The relative effectiveness of R&D tax credits and R&D subsidies: A comparative meta-regression analysis

Christos Dimos, Geoff Pugh, Mehtap Hisarciklilar, Ema Talam, Ian Jackson

Research output: Contribution to journalArticlepeer-review

15 Citations (SciVal)


There are large primary literatures that evaluate the effectiveness of either R&D tax credits or R&D subsidies in promoting private R&D. However, this Meta-Regression Analysis, by investigating these literatures jointly, is the first study that systematically measures and compares the effectiveness of these two policy instruments. After controlling for publication selection and sources of heterogeneity, we find that both tax credits and subsidies induce additional private R&D and that neither instrument systematically outperforms the other. However, whereas subsidy effects are increasing over time tax credit effects are not. Although their respective effects are “small”, they are not negligible: in round terms, an additional $1 of public R&D support of either type induces 7.5 cents of additional private R&D expenditure. Sources of heterogeneity in the reported effects include: tax credits are most effectively delivered as “incremental” schemes, are more effective in economies with a balanced “policy-mix” regime, and are generally less effective for micro firms and SMEs than for large firms; while subsidies are more effective for manufacturing firms, although not for high-tech firms, and are more effective than tax credits in economies predominantly using subsidies. Finally, we argue for the importance of statistical power in the design of evaluation studies.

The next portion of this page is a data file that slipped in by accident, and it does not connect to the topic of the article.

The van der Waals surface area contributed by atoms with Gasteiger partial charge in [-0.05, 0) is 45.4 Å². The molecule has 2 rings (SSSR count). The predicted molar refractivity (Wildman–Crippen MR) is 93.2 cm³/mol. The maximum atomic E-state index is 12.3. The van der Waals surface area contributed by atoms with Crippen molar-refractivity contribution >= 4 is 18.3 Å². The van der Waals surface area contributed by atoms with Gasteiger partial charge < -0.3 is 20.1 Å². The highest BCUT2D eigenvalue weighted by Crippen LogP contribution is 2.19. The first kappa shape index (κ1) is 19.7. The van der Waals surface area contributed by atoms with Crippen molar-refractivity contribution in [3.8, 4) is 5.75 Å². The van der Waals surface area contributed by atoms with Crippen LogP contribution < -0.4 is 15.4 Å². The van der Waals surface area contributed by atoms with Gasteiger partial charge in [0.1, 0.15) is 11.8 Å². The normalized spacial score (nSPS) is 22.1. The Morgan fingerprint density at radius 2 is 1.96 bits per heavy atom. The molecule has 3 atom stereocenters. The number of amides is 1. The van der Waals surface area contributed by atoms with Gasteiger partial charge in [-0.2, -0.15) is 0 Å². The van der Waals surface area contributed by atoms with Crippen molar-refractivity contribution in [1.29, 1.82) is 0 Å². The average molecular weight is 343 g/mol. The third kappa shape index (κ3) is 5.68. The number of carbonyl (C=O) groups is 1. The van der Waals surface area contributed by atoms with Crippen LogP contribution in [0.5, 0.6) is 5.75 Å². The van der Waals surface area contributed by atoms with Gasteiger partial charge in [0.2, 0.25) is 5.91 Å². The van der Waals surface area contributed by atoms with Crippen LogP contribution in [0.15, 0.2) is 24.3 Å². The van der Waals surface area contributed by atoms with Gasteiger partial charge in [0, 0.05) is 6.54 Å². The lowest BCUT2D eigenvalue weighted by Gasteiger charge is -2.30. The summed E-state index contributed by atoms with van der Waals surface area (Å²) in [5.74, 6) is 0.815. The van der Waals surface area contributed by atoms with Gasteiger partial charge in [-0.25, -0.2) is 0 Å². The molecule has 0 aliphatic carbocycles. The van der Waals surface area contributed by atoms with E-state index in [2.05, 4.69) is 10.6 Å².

Original languageEnglish
Article number102450
Early online date1 Mar 2022
Publication statusPublished - 31 Jul 2022

Bibliographical note

Funding Information:
We received important suggestions from participants at the September 2016 Colloquium of the Meta-Analysis of Economics Research Network (MAER-Net) at Hendrix College, Arkansas, USA. Particular thanks go to Dr Dragana Radicic and Professor Mehmet Uğur who commented on the pre-submission draft. Remaining shortcomings are the authors' responsibility. This research did not receive any specific grant from funding agencies in the public, commercial, or not-for-profit sectors.


  • Additionality
  • Meta-regression analysis
  • Policy evaluation
  • Publication bias
  • R&D subsidies
  • R&D tax credits

ASJC Scopus subject areas

  • Engineering(all)
  • Management of Technology and Innovation


Dive into the research topics of 'The relative effectiveness of R&D tax credits and R&D subsidies: A comparative meta-regression analysis'. Together they form a unique fingerprint.

Cite this